CoolIT Freezone Elite

Written by Brett Thomas

May 14, 2008 | 15:05

Tags: #tec

Companies: #coolit #pure

CoolIT Freezone Elite

Manufacturer: CoolIT Systems
UK Price (as reviewed): £246.80 (inc. VAT)
US Price (as reviewed): $449.95 (ex. Tax)


Watercooling is a kind of hit-or-miss thing for us computer geeks. It's either something you look at as so awesome that you barely want to live without it, or you view it as just not worth the hassle.

However you look at it, there's one very sure thing – watercooling is tremendously effective at keeping your temperatures down. That is, if you build it right...and usually if you spend a lot of money...and the more you hook up, the more chance there is for a problem...and...and the list goes on.

Though many of us (myself included) wouldn't trade their watercooling setups for much at all in the computer world, there is a very large contingent of people who just see far too many "and..." statements. The risk, the cost, and the plain old pain are just too much. Couldn't there be something a little simpler?

It's this exact problem that the guys at CoolIT Systems have decided to tackle. If you were paying attention to our CES 2008 coverage, you may remember that name for some of the most memorable cooling products of the show – and all of them are self-contained setups that require nothing more to install than a screwdriver and some spare power connectors.

Today, we're going to look at the Freezone Elite, which is marketed at the person we described above – a true enthusiast that wants top-end cooling without the risk and hassle of a complex watercooling setup.

In the box

The first thing that I noticed when I received the Freezone Elite was the packaging – it's in a solid, attractively labelled box that I would quickly notice on a store shelf or the like. I find this noteworthy for two reasons: First, most "extreme" cooling products go for the white, unlabelled box approach; and second, I felt like the product was safe inside – no matter what UPS might have done to it.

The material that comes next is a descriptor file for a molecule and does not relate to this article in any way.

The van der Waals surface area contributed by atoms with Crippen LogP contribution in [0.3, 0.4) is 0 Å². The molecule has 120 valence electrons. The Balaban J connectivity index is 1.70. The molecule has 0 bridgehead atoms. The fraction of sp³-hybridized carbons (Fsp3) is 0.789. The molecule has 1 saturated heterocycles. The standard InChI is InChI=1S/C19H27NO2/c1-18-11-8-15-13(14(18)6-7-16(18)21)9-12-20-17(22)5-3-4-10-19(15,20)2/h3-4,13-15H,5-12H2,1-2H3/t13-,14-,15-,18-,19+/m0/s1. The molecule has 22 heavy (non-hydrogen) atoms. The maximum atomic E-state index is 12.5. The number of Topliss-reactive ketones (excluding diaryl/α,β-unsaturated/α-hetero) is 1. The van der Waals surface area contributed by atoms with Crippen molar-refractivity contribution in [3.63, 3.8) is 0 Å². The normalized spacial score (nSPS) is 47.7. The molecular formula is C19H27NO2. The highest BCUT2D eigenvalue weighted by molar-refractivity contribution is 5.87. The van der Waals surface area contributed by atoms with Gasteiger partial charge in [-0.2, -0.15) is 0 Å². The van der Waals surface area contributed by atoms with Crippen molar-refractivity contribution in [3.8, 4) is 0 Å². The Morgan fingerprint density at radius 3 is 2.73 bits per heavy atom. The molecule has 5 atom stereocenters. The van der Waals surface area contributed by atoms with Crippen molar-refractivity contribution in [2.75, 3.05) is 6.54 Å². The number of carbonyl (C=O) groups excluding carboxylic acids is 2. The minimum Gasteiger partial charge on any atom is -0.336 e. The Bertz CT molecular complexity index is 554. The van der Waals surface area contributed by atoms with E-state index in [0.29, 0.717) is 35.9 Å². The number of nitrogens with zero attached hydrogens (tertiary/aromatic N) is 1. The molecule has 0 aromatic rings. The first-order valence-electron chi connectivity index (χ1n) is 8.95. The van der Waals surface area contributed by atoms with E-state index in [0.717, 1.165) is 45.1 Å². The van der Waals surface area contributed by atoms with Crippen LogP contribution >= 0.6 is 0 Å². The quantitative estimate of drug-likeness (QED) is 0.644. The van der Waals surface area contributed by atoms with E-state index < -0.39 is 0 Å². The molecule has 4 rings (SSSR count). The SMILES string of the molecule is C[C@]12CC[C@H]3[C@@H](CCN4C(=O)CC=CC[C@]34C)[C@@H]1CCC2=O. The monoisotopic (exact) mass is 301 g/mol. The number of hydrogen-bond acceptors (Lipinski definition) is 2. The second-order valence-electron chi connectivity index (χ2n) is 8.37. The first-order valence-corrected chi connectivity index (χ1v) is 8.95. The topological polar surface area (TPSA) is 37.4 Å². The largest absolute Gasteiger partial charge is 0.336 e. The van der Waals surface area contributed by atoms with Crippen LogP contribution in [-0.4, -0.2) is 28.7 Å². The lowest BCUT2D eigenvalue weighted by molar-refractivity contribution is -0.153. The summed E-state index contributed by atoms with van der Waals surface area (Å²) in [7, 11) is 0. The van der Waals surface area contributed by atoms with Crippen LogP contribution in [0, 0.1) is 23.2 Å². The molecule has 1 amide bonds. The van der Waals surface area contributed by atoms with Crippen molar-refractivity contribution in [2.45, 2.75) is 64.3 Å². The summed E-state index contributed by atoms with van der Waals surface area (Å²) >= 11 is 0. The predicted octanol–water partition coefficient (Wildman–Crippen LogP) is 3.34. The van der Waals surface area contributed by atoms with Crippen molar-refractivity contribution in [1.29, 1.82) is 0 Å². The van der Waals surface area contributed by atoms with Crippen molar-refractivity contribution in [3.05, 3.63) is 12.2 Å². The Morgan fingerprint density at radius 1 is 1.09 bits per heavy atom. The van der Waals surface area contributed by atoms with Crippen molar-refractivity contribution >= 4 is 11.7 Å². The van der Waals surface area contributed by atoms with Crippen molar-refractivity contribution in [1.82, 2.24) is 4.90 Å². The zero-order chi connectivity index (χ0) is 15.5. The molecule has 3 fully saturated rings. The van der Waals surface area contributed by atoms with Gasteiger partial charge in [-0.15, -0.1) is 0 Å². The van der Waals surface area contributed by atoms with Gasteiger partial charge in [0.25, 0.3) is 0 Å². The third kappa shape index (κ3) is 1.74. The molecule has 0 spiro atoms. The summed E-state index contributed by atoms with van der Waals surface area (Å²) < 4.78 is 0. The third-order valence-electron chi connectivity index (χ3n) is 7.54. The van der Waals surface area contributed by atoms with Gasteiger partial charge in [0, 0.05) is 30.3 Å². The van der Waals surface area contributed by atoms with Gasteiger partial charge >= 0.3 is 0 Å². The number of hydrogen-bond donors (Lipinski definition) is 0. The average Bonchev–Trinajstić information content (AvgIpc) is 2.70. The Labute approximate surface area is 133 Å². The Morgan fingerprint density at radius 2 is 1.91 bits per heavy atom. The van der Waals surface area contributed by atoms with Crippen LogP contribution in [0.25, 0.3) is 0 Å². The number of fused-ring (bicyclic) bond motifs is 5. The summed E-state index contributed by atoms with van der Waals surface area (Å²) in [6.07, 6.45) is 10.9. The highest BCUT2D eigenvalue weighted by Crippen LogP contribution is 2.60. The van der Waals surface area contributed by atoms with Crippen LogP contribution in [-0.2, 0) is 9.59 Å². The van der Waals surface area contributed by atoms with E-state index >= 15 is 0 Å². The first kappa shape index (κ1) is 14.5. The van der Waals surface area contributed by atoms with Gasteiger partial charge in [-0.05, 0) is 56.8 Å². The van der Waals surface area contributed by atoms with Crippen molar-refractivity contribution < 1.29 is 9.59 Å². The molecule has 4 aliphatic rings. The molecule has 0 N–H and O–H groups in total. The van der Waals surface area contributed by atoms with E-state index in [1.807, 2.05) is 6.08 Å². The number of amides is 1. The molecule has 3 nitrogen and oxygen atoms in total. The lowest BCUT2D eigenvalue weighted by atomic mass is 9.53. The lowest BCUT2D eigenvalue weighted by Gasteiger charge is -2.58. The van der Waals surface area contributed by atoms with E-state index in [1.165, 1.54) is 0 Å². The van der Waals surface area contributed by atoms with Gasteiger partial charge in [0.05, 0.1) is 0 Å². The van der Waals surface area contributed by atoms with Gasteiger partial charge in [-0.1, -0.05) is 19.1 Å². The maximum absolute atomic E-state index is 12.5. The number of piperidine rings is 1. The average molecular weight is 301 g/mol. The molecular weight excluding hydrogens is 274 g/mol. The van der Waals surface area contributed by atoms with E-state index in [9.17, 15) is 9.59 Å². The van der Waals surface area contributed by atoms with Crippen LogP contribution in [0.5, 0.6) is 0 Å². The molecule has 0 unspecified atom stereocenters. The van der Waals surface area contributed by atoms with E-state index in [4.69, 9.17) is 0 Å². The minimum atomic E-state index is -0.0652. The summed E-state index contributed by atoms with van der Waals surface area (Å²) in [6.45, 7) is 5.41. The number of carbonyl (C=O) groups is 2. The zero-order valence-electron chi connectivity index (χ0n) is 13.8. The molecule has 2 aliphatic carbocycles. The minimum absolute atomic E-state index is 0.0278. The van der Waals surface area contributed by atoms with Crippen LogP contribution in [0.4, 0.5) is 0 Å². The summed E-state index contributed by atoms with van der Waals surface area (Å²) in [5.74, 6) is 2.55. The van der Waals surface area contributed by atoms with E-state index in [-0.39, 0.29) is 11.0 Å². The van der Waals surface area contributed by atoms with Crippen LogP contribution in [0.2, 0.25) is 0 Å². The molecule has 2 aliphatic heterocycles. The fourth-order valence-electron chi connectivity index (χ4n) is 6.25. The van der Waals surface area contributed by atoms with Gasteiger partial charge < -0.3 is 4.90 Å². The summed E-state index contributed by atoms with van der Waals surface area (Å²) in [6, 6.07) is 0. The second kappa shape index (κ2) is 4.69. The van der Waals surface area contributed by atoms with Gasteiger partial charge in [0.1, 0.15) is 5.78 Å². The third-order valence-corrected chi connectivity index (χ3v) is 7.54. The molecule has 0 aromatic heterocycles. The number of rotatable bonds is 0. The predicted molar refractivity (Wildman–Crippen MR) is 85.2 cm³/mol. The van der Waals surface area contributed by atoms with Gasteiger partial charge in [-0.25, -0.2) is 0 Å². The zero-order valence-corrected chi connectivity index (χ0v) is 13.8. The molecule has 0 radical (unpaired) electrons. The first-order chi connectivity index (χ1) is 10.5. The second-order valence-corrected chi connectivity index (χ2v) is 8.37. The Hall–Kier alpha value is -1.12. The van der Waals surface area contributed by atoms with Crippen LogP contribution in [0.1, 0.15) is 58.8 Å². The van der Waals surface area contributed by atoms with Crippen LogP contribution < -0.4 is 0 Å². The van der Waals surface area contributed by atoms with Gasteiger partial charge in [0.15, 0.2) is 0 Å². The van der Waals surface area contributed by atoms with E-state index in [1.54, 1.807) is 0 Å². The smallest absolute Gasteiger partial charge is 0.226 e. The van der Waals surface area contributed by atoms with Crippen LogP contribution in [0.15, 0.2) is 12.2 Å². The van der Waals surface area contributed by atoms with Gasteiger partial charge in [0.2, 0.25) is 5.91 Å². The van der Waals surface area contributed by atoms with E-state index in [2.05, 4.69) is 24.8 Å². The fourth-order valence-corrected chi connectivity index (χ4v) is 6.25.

CoolIT Freezone Elite Introduction and Product Overview CoolIT Freezone Elite Introduction and Product Overview
Click to enlarge

Upon opening the box, I was greeted with a well-organised and indeed well-packaged setup containing the Freezone Unit itself, an MTEC control panel, a couple bags of various clips and screws, a rather mysterious cord bundle, and a bag with the setup manuals for both the unit and the MTEC control panel (which comes with a driver CD as well).

Cool...what is it?

The Freezone unit itself is rather big and heavy, weighing in at well over a kilogram. It is covered on one side (which should face out from the case) by a black aluminium shield, which glows with a bright blue CoolIT symbol (two arrows that illustrate heat exchange) when the unit is powered on. Though the description might seem a little tacky, it is actually rather nice and very professional looking.

At first glance, the shroud seems like a slightly cumbersome and incomplete after thought....but it isn't. Once the unit is installed, it covers most of the "goods" behind it quite well. Looking from the side of an open case, you'd be hard pressed to see much besides a shadow behind it, until the large and very thick 120mm fan on the back end. Despite being mostly concealed, the rest of the unit is equally attractive in its build quality – parts are all either black (with black screws) or blue with chrome accent, and hoses are all black neoprene with a black spiral wrap that adds to the feeling of top-notch quality.

CoolIT Freezone Elite Introduction and Product Overview CoolIT Freezone Elite Introduction and Product Overview

The beauty of this main setup is actually a mixed blessing – it's almost an unfair standard for the rest of the unit. And indeed, the CPU block itself immediately leaves you with a feeling of "Oh...Ummm, did they forget to pretty that up?" It's a rather unfortunate cast top with a weird hold-down retention, a copper bottom (according to the guys at CoolIT - I initially mistook it as aluminum as it is chrome and not all that heavy), and that's it. It looks out of place when dangling from the two black neoprene hoses with their spiral wrap and small, attractive clamps.

All of the convoluted cords from the unit go directly to the MTEC Controller unit (included in the box), which could theoretically make cable routing into a dream come true. The MTEC unit itself is a simple little black box with a PCB inside, which connects to an internal USB header, a PCI-Express power connector, and up to two CoolIT chillers (for either two CPUs or a VGA unit, sold separately).

We'll discuss the whole installation process in a bit – for now, let's take a look at how the Freezone Elite does its thing.
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